USC Environmental Health Center News – Andrea Hricko retiring, Jill Johnston taking reins of Outreach Program + Ed Avol port tour and student photo blog

Photo taken during Port of LA and Long Beach tour by Sharon Zhang. Visit her photo blog to see more!
News about MFN member USC Environmental Health Centers and friends of the MFN Andrea Hricko and Ed Avol was received by email this morning.

Happy retirement Andrea and congratulations Jill Johnston!

Check out the photo blog linked in the second article below for more photos taken during Ed’s port tour by Sharon Zhang, student in the USC Environmental Health Program.

Posted on: Saturday 19 December 2015 — 00:40

New faculty member Jill Johnston, PhD, has joined the Environmental Health Centers and will direct the Outreach program starting in the New Year.  Dr. Johnston brings extensive community experience and research skills.  Broadly, her research focuses on addressing unequal exposures to harmful contaminants that affect the health of working poor and communities of color.  Dr. Johnston worked as a community organizer on issues of environmental and economic justice in South Texas since 2003.  Most recently, she worked at the Gillings School of Public Health at the University of North Carolina at Chapel Hill with Dr. Steve Wing to examine disparities in exposure to industrial animal operations.  She will continue to collaborative with grassroots organizations to conduct community-engaged action-oriented research at USC to support environmental justice.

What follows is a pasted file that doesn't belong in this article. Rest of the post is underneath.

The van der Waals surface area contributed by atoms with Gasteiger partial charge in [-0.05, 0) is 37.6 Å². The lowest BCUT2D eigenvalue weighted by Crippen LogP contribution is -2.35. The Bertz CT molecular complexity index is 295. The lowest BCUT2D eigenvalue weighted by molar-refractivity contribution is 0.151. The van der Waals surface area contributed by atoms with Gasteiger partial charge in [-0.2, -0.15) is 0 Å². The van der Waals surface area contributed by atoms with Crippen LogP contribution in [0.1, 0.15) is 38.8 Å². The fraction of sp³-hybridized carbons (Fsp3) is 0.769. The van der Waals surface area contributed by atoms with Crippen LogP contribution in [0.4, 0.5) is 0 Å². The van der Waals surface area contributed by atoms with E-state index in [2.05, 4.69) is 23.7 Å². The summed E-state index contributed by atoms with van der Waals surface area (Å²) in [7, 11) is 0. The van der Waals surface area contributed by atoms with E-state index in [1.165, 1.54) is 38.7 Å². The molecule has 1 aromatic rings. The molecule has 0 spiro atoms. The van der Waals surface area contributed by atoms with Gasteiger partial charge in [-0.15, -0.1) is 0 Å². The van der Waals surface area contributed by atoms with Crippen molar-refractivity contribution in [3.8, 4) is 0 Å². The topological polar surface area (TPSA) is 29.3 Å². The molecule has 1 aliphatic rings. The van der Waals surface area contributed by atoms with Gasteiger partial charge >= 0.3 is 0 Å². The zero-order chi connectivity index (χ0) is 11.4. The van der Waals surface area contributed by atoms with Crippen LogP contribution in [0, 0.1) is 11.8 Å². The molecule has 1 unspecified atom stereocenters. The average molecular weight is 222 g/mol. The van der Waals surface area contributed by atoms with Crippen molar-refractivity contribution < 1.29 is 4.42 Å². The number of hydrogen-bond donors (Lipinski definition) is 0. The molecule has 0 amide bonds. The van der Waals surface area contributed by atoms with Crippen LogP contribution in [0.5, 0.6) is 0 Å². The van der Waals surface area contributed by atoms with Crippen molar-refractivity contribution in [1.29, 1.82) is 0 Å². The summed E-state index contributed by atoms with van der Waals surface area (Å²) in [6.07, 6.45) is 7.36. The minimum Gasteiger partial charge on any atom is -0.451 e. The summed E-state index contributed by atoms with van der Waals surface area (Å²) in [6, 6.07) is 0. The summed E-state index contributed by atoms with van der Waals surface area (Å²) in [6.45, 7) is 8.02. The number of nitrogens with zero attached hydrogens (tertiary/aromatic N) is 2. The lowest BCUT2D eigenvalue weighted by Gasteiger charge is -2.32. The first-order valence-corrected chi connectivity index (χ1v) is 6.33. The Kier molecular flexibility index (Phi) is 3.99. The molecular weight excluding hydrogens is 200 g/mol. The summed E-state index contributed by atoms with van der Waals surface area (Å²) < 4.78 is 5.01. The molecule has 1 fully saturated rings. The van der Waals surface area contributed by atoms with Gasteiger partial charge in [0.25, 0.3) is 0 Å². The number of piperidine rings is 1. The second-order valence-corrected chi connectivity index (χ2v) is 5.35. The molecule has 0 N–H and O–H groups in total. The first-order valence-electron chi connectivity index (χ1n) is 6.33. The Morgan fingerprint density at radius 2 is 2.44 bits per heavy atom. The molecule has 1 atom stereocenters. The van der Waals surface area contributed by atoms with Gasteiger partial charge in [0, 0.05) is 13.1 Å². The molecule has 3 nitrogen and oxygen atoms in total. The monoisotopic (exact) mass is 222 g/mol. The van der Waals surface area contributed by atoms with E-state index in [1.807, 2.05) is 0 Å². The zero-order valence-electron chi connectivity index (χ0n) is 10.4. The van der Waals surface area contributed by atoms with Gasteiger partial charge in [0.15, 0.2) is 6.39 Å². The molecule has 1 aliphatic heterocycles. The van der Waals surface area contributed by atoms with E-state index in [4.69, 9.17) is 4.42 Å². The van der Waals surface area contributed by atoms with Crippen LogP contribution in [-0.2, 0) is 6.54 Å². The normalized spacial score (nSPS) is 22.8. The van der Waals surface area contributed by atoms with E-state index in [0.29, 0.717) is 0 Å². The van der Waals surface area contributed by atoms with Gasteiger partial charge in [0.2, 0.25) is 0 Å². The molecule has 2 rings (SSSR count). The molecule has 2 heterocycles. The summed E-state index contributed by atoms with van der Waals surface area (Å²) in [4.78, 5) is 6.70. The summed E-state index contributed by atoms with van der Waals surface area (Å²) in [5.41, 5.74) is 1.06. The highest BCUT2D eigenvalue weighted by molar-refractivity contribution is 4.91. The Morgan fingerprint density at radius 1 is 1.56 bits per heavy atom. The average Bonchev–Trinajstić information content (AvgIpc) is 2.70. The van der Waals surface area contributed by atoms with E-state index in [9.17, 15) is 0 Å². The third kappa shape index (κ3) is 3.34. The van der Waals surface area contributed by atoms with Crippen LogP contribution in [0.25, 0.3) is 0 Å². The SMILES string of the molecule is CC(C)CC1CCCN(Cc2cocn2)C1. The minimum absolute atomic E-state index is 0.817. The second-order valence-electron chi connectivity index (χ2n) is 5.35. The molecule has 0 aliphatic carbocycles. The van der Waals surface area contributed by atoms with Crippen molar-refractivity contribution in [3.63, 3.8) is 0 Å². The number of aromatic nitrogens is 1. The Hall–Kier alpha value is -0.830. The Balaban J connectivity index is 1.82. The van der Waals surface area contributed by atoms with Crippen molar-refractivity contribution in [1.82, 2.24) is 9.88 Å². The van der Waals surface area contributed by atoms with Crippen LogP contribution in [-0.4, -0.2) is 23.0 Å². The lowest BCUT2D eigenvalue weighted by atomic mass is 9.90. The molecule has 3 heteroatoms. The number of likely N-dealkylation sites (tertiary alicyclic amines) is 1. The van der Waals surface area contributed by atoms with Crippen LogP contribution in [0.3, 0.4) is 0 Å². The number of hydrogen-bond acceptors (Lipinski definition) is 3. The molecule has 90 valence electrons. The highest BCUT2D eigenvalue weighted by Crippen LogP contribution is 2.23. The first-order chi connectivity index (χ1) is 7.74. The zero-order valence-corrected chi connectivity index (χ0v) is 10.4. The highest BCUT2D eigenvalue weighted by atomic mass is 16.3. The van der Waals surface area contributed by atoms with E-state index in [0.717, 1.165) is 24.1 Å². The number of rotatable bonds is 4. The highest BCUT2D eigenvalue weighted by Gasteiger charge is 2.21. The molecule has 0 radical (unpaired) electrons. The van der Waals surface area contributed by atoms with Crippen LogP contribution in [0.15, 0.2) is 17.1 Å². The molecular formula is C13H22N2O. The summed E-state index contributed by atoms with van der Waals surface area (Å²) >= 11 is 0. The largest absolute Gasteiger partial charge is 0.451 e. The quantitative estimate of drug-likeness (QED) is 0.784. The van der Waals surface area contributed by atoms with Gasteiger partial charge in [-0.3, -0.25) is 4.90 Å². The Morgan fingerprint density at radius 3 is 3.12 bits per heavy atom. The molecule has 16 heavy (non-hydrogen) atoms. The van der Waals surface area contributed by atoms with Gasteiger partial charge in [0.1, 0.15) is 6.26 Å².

Current outreach director Andrea Hricko will be retiring from USC, but will continue to work on several projects and provide valuable guidance for the outreach program. 

We welcome Dr. Johnston, and know she will make excellent contributions to this work.   

Posted on: Friday 18 December 2015 — 00:46
USC Environmental Health Professor Ed Avol provides his undergraduate students with a variety of opportunities to learn more about environmental impacts in communities in and around Los Angeles. This past semester, Avol arranged an optional tour of the Ports of Los Angeles and Long Beach for interested students. Guided by several port activists, students were shown how cargo-related activities in and around the ports have impacted frontline communities for decades.

“Hearing about the port communities in class was one thing, but seeing them first hand was completely different. To be at the ports and understand the extent of the problems they face was an eye opening experience,” commented student Sharon Zhang. Zhang, who maintains a personal photo blog, documented her experience on the tour. Click here to see her collection of photos that document the tour experience.

“Here’s a neighborhood across from port storage about a mile and a half from the actual ports, where diesel trucks funnel in and out every single day, 24/7 on the narrow two lane road that separates the residents from the giant storage boxes. Because of the disparity in our imports and exports, these shipping containers are actually empty, waiting to be sent out.” -Sharon Zhang

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